Color temperature (Movie 1 mode before/User 1 mode after calibration):
10-IRE: 6,649 K/6,746 K
20-IRE: 6,744 K/6,648 K
30-IRE: 6,637 K/6,388 K
40-IRE: 6,723 K/6,315 K
50-IRE: 6,641 K/6,362 K
60-IRE: 6,664 K/6,317 K
70-IRE: 6,657 K/6,351 K
80-IRE: 6,618 K/6,336 K
90-IRE: 6,630 K/6,321 K
100-IRE: 6,675 K/6,366 K
Brightness (100-IRE full field): 27.7/17.3 ftL
Primary Color Point Accuracy vs. SMPTE HD Standard
|Color||Target X||Measured X||Target Y||Measured Y|
The SP-A900B's Movie 1 mode delivered the best picture of all its factory presets; there's also a Movie 2 mode, but it measures in the 5,500-K range. Grayscale tracking before calibration averaged 6,664 K from 10 to 100 IRE, with a 244° maximum deviation from the 6,500-K standard. This is close enough to ideal that grayscale calibration wouldn't be worthwhile, at least not on the neutral white 1.0-gain screen I used. I wasn't able to achieve significantly better results by calibrating the projector in the User 1 mode (employing the SP-A900B's service menu); the temperature averaged 6,415 K (6,500 K being ideal), and maximum error was 246 degrees.
Color decoder tests through the HDMI and component-video inputs revealed no errors. Right out of the box, the projector's red, green, and blue primary color points were close to the SMPTE HD specification for digital TV colors; after calibration, they were essentially perfect.
The SP-A900B's iris can be set to DynamicBlack (auto) or manual mode, in which it is adjustable in steps from 0 (full open) to 100. I noticed no pumping or flickering artifacts when using DynamicBlack. After calibration, I was able to get a better-than-rated contrast ratio of 13,730:1 with DynamicBlack activated. However, I preferred the more consistently darker blacks (and tamer whites) that I got by setting the manual iris to 75. Set up this way, the projector delivered a contrast ratio of 5,492:1, which is pretty good performance for a projector with its auto iris deactivated. Maximum output was 27.7 ftL with a 100-IRE signal and DynamicBlack activated, dropping to 17.3 ftL after calibration and stopping down the manual iris.
I made all of these measurements at the Theater lamp brightness setting. The Bright setting produced far more light than I could use in my darkened home theater, although it would surely benefit those who don't have good light control or who have a screen measuring, say, 12 feet wide.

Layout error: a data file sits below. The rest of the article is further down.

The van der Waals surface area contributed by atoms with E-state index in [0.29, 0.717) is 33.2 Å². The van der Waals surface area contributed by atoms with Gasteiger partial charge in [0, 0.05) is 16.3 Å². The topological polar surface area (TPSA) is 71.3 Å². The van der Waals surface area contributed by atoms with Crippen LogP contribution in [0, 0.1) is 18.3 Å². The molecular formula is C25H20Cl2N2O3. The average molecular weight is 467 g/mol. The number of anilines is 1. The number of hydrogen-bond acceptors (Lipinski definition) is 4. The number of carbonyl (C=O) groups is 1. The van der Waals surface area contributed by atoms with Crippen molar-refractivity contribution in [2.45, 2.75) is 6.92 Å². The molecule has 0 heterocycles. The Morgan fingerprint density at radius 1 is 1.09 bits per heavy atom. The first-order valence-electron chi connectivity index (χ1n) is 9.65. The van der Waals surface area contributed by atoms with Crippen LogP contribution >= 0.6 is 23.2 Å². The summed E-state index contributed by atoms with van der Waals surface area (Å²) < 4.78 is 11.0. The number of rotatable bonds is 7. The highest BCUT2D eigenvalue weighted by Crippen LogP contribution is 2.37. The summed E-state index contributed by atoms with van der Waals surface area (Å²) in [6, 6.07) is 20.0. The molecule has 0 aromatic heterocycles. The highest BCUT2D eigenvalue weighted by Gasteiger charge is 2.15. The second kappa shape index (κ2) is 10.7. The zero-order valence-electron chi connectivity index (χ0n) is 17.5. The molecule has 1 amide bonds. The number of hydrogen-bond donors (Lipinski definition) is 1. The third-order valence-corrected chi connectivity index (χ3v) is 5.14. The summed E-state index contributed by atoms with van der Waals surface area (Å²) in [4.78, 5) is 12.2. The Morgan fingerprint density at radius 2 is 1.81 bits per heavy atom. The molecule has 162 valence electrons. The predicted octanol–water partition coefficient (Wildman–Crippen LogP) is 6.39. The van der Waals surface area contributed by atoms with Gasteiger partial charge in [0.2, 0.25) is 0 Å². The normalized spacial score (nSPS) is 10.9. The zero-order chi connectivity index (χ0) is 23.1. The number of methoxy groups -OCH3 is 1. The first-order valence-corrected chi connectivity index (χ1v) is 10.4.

The projector offers extensive gamma adjustment: Film, Video, Graphics, and Standard modes, each of which lets you select one of 15 gamma curve presets and offset the curve as much as five steps in either direction. This means you have great flexibility in adjusting how the shadows, highlights, and midtones look. I used the Film setting for most of my viewing, tweaked slightly to give me a bit more shadow detail.
With overscan switched off, overscan measured 0% on all sides. With overscan on, it measured 3%. Brightness and color uniformity were outstanding when I displayed black, gray, and white fields; I noticed no color or brightness shifts at all. A crosshatch pattern showed no convergence error.
The SP-A900B displayed 1080i/p and 720p test patterns with full resolution on both the HDMI and component-video connections. The picture looked extremely detailed with the sharpness turned all the way down, which prevented ringing and unnatural halos from appearing around object edges. The projector's digital noise reduction processing worked superbly, providing a modest amount of noise reduction while preserving the projector's superb detail; I found I could leave the NR on all the time.
The projector performed well on every test from the DVD and Blu-ray versions of the Silicon Optix HQV Benchmark disc. Particularly impressive was the performance on the "jaggies" tests - I could see no jagged edges on HQV Benchmark's rotating bar, and the waving flag shot on the DVD version looked smoother than I'd ever seen it before. The 2:3 pulldown test on the same disc looked great, as the projector picked up the cadence of film-based 480i material so fast I could barely perceive it.
Fan noise is fairly low; it's not whisper-quiet, as a couple of its competitors are, but this never bothered me.
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